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Eckerd College marine science professor awarded prestigious grant to help rescue coral reefs

By Tom Zucco
Published May 22, 2024
Categories: Academics, Environmental Studies, Marine Science, Research, Student Research, Students

The Caribbean king crab is considered a conservation species of interest by the National Oceanic and Atmospheric Administration.

Scientists are currently studying whether the Caribbean king crab can be a key factor in the effort to protect the reef systems in the Gulf of Mexico and the Caribbean Sea—systems that have been under siege due to skyrocketing water temperatures and other effects of climate change.

Researchers work around the clock, often in the heat and humidity of the tropical outdoors. But help is on the way. Thanks to a recent $32,000 “Protect Our Reefs” License Plate Grant from Mote Marine Laboratory & Aquarium, Eckerd College Assistant Professor of Marine Science Philip Gravinese, Ph.D., and two of his students will spend more than two months in the Florida Keys this summer trying to find out if the crabs can, indeed, come to the rescue.

The largest native crab species of the Atlantic, Caribbean king crabs can weigh up to 6 pounds and reach a length of more than 7 inches. But what’s important about this species is that the dentition on the tips of a Caribbean king crab claw have evolved to be highly effective at harvesting algae. One of the consequences of warming seas is rampant algae growth, which can mean a death sentence for the reefs.

“The king crab is being considered by the National Oceanic and Atmospheric Administration’s Mission: Iconic Reefs program as a conservation species of interest,” Gravinese explains. “This is because the king crab consumes macroalgae from reefs, which then opens up space for corals to settle. NOAA and Mote are looking to outplant one million of these crabs in the future at Mission: Iconic Reefs sites.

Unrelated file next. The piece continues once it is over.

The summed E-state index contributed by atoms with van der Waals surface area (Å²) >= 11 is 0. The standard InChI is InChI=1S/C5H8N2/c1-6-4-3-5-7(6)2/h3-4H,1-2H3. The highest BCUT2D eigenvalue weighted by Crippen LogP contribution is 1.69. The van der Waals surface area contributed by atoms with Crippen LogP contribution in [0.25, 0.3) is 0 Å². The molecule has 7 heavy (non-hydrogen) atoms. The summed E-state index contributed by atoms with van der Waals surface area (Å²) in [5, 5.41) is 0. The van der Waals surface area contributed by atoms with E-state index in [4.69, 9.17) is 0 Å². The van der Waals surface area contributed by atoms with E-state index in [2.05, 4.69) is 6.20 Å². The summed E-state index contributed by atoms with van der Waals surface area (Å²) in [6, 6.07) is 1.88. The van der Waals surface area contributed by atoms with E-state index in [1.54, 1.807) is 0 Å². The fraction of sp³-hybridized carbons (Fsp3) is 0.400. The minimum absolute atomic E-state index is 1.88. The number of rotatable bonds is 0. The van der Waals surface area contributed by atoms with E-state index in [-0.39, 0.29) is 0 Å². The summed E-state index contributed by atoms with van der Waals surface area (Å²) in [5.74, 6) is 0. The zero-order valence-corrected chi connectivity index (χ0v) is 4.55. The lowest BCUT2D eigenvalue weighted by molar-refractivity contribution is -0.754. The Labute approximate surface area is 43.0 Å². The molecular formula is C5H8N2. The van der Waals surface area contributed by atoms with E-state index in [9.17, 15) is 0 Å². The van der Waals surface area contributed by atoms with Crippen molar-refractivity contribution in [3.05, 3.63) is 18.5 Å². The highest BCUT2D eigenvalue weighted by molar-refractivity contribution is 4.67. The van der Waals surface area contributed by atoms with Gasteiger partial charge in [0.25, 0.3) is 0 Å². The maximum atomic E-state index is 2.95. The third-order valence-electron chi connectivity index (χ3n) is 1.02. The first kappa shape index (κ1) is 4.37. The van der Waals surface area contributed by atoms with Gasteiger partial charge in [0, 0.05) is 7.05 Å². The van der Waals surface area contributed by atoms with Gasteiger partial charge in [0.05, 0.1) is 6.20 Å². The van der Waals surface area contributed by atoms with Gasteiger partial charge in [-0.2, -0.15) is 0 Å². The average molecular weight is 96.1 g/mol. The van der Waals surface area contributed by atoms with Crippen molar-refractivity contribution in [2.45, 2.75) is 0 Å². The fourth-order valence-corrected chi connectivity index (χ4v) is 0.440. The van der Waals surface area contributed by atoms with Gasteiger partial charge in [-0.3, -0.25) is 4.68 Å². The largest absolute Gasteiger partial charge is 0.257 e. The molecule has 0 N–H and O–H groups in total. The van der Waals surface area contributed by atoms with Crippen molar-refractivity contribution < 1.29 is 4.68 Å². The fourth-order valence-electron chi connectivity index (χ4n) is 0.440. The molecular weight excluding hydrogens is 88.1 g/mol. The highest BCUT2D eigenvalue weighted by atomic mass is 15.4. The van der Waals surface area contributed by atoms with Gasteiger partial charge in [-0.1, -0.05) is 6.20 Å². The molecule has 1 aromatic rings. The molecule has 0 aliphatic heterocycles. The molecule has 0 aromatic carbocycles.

Taylor Queen ’25

Assistant Professor of Marine Science Philip Gravinese (back), Taylor Queen ’25 (left) and Gillian Smith ’26 stand alongside one of their scientific posters in Galbraith Marine Science Laboratory. Photo by Penh Alicandro ’22

“But we haven’t identified whether the king crab can also physiologically tolerate these warm seawater temperatures. Usually, you want to outplant these crabs during their earlier life stages which can be more sensitive to environmental extremes. We don’t want them to be released and then die off because the water is too warm.”

Gravinese admits that urchins, parrotfish and other marine animals eat algae. But those animals also tend to scrape away at the coral or its foundation; Caribbean king crabs don’t do that.

The Eckerd team will be stationed at Mote Marine’s Elizabeth Moore International Center for Coral Reef Research & Restoration on Summerland Key from May 22 to August 1. “The students will test the physiology of the female king crabs at a control temperature of 82 degrees Fahrenheit and an elevated ‘climate change’ scenario of 91 degrees Fahrenheit—also similar to what we experienced during last summer’s marine heat wave,” Gravinese explains. “To test the physiological effects, we will quantify the females’ lactate and protein levels. We will also determine how their metabolism may change as adults and during larval stages by determining how much oxygen they consume under these scenarios.”